7. Bath stuff. I am a girl. Gotta have my bath stuff. But I have become more particular over the years. I love Bath and Bodyworks Vanilla Lavendar Bubble bath, but I also love the handmade soaps at Radiance--especially a scent called Moondance.
8. Uncle Ken's Homemade Salsa. This used to be one of the Pollyanna style presents at our extended family gathering, but my sister and I fought over this so much, that Uncle Ken had to start giving it out to everyone.
9. Wine. Cheese is also accepted. This year, Maren asked for her own personal hunk of Parmagiano Reggiano cheese in her stocking instead of chocolate. She and I also came up with an idea for a cheese advent calendar, but we have to figure out a way to actualize that. She and I are big fromage queens. Maybe I could do a wine advent calendar as well. Hee hee! At any rate, I think that leaving wine and cheese for Santa would net bigger gifts.
10. A sweater. There is something about getting a new sweater for Christmas. Especially if the person you are getting it from has a good sense of what is tacky and what isn't.
11. A necklace. My in-laws normally get me a necklace. In recent years I have picked them out for myself, but in the past, they have given me some that I still wear and cherish. I love me some funky (non precious) necklaces. My earrings tend to be staid and non-commital, silver hoops or diamond studs. This year I picked out a necklace of cobalt blue glass leaves. They remind me of the cobalt bottles that line my kitchen windowsill.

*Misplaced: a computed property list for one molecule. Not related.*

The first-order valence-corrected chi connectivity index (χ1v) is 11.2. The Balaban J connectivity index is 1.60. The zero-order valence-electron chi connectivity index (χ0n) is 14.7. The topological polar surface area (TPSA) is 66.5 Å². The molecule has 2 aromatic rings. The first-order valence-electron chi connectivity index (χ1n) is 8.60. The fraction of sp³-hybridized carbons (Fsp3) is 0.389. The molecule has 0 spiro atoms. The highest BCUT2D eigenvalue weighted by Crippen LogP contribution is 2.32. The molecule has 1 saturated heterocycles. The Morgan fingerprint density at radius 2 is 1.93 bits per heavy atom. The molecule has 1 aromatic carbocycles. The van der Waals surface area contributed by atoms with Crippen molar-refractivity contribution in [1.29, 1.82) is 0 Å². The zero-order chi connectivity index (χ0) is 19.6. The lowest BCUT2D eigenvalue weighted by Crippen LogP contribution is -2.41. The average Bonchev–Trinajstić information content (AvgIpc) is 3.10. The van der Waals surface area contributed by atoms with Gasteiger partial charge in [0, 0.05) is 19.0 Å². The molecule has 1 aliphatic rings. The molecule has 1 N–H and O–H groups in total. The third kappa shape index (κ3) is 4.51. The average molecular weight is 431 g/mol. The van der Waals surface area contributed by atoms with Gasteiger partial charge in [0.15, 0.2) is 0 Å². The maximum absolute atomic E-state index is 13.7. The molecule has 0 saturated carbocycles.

12. A copy of the DAC slide show. My brother complies digital photos taken by all four siblings (and parents) over the course of a year and puts it together in a slide show that we all watch together. It has been getting longer and longer each year. But it is so neat to see the path we've all taken. I think we are about in our 5th year.

As you can see, I am not about the big gifts. I really like and appreciate the little things. Last year, Mark did surprise me with a sculpture. That was one of the most awesome gifts I have ever received. (Art over fine jewelry--ANY DAY!) But it is not an expectation--just a thrill.

Jill and Mark plus eight